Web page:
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Published on February 6th, 2014 | by Nicholas Brown


2014 Forecast: 67% Increase In Global Electric Vehicle Production

February 6th, 2014 by  

Originally published on Kompulsa.

2014 looks like it will be an even better year for electric vehicles than 2013. IHS Automotive predicts that global electric vehicle production will increase by 67% in 2014, while global production for vehicles overall is forecast to increase by only 3.6%.

Tesla Model S at the NAIAS.
Image Credit: Nicholas Brown / Kompulsa / CleanTechnica.

This translates into a production increase from 242,000 in 2013 to 403,000 in 2014. And the 2013 figure was actually 44% better than that of the previous year.

According to the Los Angeles Times:

With so many new European models flooding the marketplace, the Europe, Middle East and Africa region is expected to build 40% of all EVs in 2014. Asia will build an additional 30%, while the U.S. will make about 27% of all EVs in the world, IHS said.

There are several contributing factors to the projected production increase, such as increased demand due to improved awareness and public perception of EVs, recent EV price cuts (for example, the $5,000 Chevy Volt Price, and the $3,950 Nissan Leaf price cut in the UK), the introduction of more models, reduced production costs which increasing manufacturer confidence in their ability to sell them, and tightened environmental regulations.

Competition between battery manufacturers should help to reduce manufacturing costs as well.

“European emissions standards are tightening in the second half of this year,” Ben Scott, an analyst for IHS Automotive, said in a statement. “At the same time,” he added, “European automakers are introducing compelling new EV models.”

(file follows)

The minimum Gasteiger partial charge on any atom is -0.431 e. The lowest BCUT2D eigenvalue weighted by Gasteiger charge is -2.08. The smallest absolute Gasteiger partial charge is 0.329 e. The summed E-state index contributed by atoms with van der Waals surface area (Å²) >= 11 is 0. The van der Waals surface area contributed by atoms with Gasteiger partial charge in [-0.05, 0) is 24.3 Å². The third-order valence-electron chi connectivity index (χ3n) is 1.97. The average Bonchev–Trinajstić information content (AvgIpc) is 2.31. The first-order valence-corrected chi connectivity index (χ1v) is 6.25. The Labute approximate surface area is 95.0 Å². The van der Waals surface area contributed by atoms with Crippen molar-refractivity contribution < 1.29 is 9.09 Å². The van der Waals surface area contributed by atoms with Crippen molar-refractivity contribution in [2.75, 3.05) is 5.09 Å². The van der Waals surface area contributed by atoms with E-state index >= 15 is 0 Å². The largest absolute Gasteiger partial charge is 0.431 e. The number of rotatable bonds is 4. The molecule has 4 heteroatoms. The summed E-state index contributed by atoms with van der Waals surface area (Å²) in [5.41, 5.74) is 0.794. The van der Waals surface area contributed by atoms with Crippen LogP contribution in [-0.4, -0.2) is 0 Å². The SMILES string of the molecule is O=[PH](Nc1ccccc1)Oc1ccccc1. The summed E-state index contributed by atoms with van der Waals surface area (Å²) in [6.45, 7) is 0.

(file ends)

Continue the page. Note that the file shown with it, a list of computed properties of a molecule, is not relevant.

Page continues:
The Nissan Leaf, Chevy Volt, Tesla Model S, Ford C-Max Energi, and Ford Fusion Energi account for a significant percentage of EV production for the moment, but this is likely to change!

Finally, to end this on another positive note, that ripple effect that we all love is likely to cause even more production increases in the future, due to the fact that increasing production tends to raise consumer awareness and reduce the manufacturing cost per unit, leading to reduced prices (at some point).

Via Plugin Europe 


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About the Author

writes on CleanTechnica, Gas2, Kleef&Co, and Green Building Elements. He has a keen interest in physics-intensive topics such as electricity generation, refrigeration and air conditioning technology, energy storage, and geography. His website is: Kompulsa.com.

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